Texture tiling on the iPad - scrolling painted backgrounds > max OpenGL ES texture size of 2048x2048px
Dead West, an iPad game which we recently introduced here uses a forced-perspective top-down view of the game world - with, what we originally thought trivial - painted background.
Because the goal of the technical design was to provide for a high quality painted background that will spread beyond the maximum texture capacity supported by the iPad (2048x2048), we needed to design a rendering engine that will be able to take multiple tiles and draw them as one seamless, scrollable background on the iPad screen. After a holy-crap-this-is-harder-than-we-thought stage, we ended up with a design that meets most of our needs, with additional possibility for optimization if needed.
The process we are currently using (Texture Tiling) shouldn't be confused with Tile Mapping. Tile maps are normally created from a texture atlas where you can draw many objects by reusing elements on the same atlas. This allows you to draw many objects on the screen using one batch (i.e. no texture swapping).
The Texture Tiling engine’s job is to take tiles from the disk and make them available in VRam. Once in VRam, we use those textures to build a bigger texture using an Frame Buffer Object (FBO). An FBO is a render-to-texture technique often used for special effects. In our context, we use it to cache previously loaded textures, so they can be unloaded when not required. The first time we create the FBO it’s a bit time consuming because we need to get all of the tiles (currently 256x256px) from disk and render them one after the other into the FBO. But further updates are much faster since we can reuse the FBO texture itself and only add to it the new textures that are coming into view.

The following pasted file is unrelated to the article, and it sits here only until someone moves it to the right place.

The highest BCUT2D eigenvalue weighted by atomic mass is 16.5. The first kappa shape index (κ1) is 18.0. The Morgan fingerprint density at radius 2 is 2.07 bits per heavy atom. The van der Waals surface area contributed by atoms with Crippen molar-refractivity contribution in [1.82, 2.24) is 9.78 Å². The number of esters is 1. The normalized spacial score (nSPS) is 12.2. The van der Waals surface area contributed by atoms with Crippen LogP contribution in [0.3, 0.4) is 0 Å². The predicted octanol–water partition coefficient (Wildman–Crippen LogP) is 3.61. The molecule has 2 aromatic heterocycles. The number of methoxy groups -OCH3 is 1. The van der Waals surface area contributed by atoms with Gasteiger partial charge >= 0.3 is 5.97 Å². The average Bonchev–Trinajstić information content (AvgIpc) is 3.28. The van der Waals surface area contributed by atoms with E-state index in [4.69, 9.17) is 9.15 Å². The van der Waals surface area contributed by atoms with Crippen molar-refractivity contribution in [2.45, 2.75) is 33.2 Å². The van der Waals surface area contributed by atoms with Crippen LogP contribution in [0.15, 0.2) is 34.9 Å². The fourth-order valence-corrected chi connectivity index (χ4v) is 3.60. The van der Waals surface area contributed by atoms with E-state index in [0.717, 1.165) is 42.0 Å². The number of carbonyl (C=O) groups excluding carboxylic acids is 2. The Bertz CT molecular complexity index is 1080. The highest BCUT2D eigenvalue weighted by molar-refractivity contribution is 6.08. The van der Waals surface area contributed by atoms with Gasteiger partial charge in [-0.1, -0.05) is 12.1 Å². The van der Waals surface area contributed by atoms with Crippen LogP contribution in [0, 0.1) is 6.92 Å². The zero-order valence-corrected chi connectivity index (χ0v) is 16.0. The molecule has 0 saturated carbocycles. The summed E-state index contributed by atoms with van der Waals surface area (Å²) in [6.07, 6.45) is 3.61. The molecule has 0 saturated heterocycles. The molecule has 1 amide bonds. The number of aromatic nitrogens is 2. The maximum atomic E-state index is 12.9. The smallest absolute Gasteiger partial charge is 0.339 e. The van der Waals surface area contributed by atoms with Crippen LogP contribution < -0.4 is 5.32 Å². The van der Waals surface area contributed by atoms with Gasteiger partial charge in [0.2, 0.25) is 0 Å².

In the above outline, the green tiles will be rendered as the visible part of the play surface moves up, and the red ones ultimately unloaded once they move out of the visible view.
This techniques is working well when we don’t have too many textures to load from disk after an update. The game plays in landscape orientation, so, for example, we can render and scroll an 8000x768px play surface with relative ease using this technique. Every time we need to load a new zone (textures that are not yet loaded from disk), we load a maximum of 3 textures (3x256==768px==iPad screen height in landscape orientation). Similarly, a 1024x8000px play surface results in a maximum load of 4 textures.
A square play surface of 2048x2048px is the natural size of a fully loaded FBO and doesn’t incur any cost at all. This is by far the best bang for the buck size vs performance.
Maps over 2048x2048px cause some performance headaches for the engine. The algorithm we’re currently using loads a full FBO width and/or height on zone change. This results in a load of between 8 and 16 textures. Whilst we’re not doing so currently, we’ll be optimizing this to only update the visible play surface area, reducing load count of textures to between 4 and 8.
Another possible optimization would be to cache loaded sections instead of querying the map for loaded sections based on the current area (we’re currently assuming this isn’t a bottleneck though).
Beyond that, we’ll assess performance and if necessary look to optimize further by asynchronously loading textures from disk when getting close to an unloaded zone. If we spit the FBO in 4 quadrants, such that if we’re viewing the top left quadrant we should start loading textures that will be on the right and bottom edges. When moving the player(s) around, this should result in an almost unnoticeable load sequence. However, we do not expect to see a noticable improvement when moving around by scrolling (which we also support) as it’s likely the user will scroll through sections too quickly. If required, we could compensate for this by not allowing scrolling outside of loaded/navigated zones or by adding fog-of-war-like effects for zones that are still loading.
We’ll report back with some performance data as and when we can -- as well as a more technical description of the engine itself once it’s matured a little.
The design and engine above was all done by our rendering/gfx/misc coder, Marc Hebert -- who can be also be found at his own blog http://shadhex.blogspot.com or more frequently on Twitter at http://twitter.com/shadhex.